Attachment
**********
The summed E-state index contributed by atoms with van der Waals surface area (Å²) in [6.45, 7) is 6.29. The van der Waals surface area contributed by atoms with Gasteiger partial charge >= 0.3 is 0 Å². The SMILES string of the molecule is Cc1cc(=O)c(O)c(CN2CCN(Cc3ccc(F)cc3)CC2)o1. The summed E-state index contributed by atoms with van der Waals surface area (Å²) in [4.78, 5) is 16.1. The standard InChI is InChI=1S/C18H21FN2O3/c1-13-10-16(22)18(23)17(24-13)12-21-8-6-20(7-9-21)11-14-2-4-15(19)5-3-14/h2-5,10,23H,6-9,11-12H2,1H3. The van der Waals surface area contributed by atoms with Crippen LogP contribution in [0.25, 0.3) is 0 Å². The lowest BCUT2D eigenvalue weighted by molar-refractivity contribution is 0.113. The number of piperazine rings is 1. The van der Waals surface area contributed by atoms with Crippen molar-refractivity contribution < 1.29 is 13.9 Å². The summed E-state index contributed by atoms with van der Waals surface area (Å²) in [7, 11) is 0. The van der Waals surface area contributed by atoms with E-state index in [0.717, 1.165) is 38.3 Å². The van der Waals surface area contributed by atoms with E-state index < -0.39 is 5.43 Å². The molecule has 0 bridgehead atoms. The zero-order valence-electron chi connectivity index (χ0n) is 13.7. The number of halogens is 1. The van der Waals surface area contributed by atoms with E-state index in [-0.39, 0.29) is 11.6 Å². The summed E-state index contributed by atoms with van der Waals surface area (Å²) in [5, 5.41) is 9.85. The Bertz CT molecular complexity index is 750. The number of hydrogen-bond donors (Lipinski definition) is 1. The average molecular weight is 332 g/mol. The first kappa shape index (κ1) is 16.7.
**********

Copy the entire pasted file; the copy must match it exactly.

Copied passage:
The summed E-state index contributed by atoms with van der Waals surface area (Å²) in [6.45, 7) is 6.29. The van der Waals surface area contributed by atoms with Gasteiger partial charge >= 0.3 is 0 Å². The SMILES string of the molecule is Cc1cc(=O)c(O)c(CN2CCN(Cc3ccc(F)cc3)CC2)o1. The summed E-state index contributed by atoms with van der Waals surface area (Å²) in [4.78, 5) is 16.1. The standard InChI is InChI=1S/C18H21FN2O3/c1-13-10-16(22)18(23)17(24-13)12-21-8-6-20(7-9-21)11-14-2-4-15(19)5-3-14/h2-5,10,23H,6-9,11-12H2,1H3. The van der Waals surface area contributed by atoms with Crippen LogP contribution in [0.25, 0.3) is 0 Å². The lowest BCUT2D eigenvalue weighted by molar-refractivity contribution is 0.113. The number of piperazine rings is 1. The van der Waals surface area contributed by atoms with Crippen molar-refractivity contribution < 1.29 is 13.9 Å². The summed E-state index contributed by atoms with van der Waals surface area (Å²) in [7, 11) is 0. The van der Waals surface area contributed by atoms with E-state index in [0.717, 1.165) is 38.3 Å². The van der Waals surface area contributed by atoms with E-state index < -0.39 is 5.43 Å². The molecule has 0 bridgehead atoms. The zero-order valence-electron chi connectivity index (χ0n) is 13.7. The number of halogens is 1. The van der Waals surface area contributed by atoms with E-state index in [-0.39, 0.29) is 11.6 Å². The summed E-state index contributed by atoms with van der Waals surface area (Å²) in [5, 5.41) is 9.85. The Bertz CT molecular complexity index is 750. The number of hydrogen-bond donors (Lipinski definition) is 1. The average molecular weight is 332 g/mol. The first kappa shape index (κ1) is 16.7.